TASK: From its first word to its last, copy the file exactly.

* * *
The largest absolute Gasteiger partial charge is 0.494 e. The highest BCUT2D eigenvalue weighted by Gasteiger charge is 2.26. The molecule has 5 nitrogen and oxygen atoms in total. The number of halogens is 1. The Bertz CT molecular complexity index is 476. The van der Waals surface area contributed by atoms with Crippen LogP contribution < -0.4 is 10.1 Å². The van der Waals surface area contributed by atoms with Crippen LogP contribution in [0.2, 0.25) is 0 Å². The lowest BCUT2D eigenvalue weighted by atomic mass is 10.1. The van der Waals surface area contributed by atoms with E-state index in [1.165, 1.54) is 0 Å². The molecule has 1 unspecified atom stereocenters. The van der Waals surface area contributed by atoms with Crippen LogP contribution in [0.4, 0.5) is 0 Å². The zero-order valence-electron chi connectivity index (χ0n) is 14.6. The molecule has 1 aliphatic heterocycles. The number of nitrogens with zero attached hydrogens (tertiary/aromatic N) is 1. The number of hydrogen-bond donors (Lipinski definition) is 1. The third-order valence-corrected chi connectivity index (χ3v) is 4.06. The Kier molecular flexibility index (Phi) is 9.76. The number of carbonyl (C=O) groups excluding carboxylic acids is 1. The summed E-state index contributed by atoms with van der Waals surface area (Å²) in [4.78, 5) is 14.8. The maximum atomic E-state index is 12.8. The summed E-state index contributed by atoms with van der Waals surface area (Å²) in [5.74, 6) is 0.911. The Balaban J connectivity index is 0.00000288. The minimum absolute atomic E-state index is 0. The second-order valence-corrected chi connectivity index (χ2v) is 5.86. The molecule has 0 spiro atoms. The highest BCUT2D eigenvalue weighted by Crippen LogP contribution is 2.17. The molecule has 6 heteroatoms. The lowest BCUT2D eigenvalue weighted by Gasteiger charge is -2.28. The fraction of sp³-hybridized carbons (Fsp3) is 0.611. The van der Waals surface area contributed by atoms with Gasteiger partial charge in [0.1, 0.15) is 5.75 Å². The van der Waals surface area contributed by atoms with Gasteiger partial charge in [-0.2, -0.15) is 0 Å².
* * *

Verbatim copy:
The largest absolute Gasteiger partial charge is 0.494 e. The highest BCUT2D eigenvalue weighted by Gasteiger charge is 2.26. The molecule has 5 nitrogen and oxygen atoms in total. The number of halogens is 1. The Bertz CT molecular complexity index is 476. The van der Waals surface area contributed by atoms with Crippen LogP contribution < -0.4 is 10.1 Å². The van der Waals surface area contributed by atoms with Crippen LogP contribution in [0.2, 0.25) is 0 Å². The lowest BCUT2D eigenvalue weighted by atomic mass is 10.1. The van der Waals surface area contributed by atoms with E-state index in [1.165, 1.54) is 0 Å². The molecule has 1 unspecified atom stereocenters. The van der Waals surface area contributed by atoms with Crippen LogP contribution in [0.4, 0.5) is 0 Å². The zero-order valence-electron chi connectivity index (χ0n) is 14.6. The molecule has 1 aliphatic heterocycles. The number of nitrogens with zero attached hydrogens (tertiary/aromatic N) is 1. The number of hydrogen-bond donors (Lipinski definition) is 1. The third-order valence-corrected chi connectivity index (χ3v) is 4.06. The Kier molecular flexibility index (Phi) is 9.76. The number of carbonyl (C=O) groups excluding carboxylic acids is 1. The summed E-state index contributed by atoms with van der Waals surface area (Å²) in [4.78, 5) is 14.8. The maximum atomic E-state index is 12.8. The summed E-state index contributed by atoms with van der Waals surface area (Å²) in [5.74, 6) is 0.911. The Balaban J connectivity index is 0.00000288. The minimum absolute atomic E-state index is 0. The second-order valence-corrected chi connectivity index (χ2v) is 5.86. The molecule has 0 spiro atoms. The highest BCUT2D eigenvalue weighted by Crippen LogP contribution is 2.17. The molecule has 6 heteroatoms. The lowest BCUT2D eigenvalue weighted by Gasteiger charge is -2.28. The fraction of sp³-hybridized carbons (Fsp3) is 0.611. The van der Waals surface area contributed by atoms with Gasteiger partial charge in [0.1, 0.15) is 5.75 Å². The van der Waals surface area contributed by atoms with Gasteiger partial charge in [-0.2, -0.15) is 0 Å².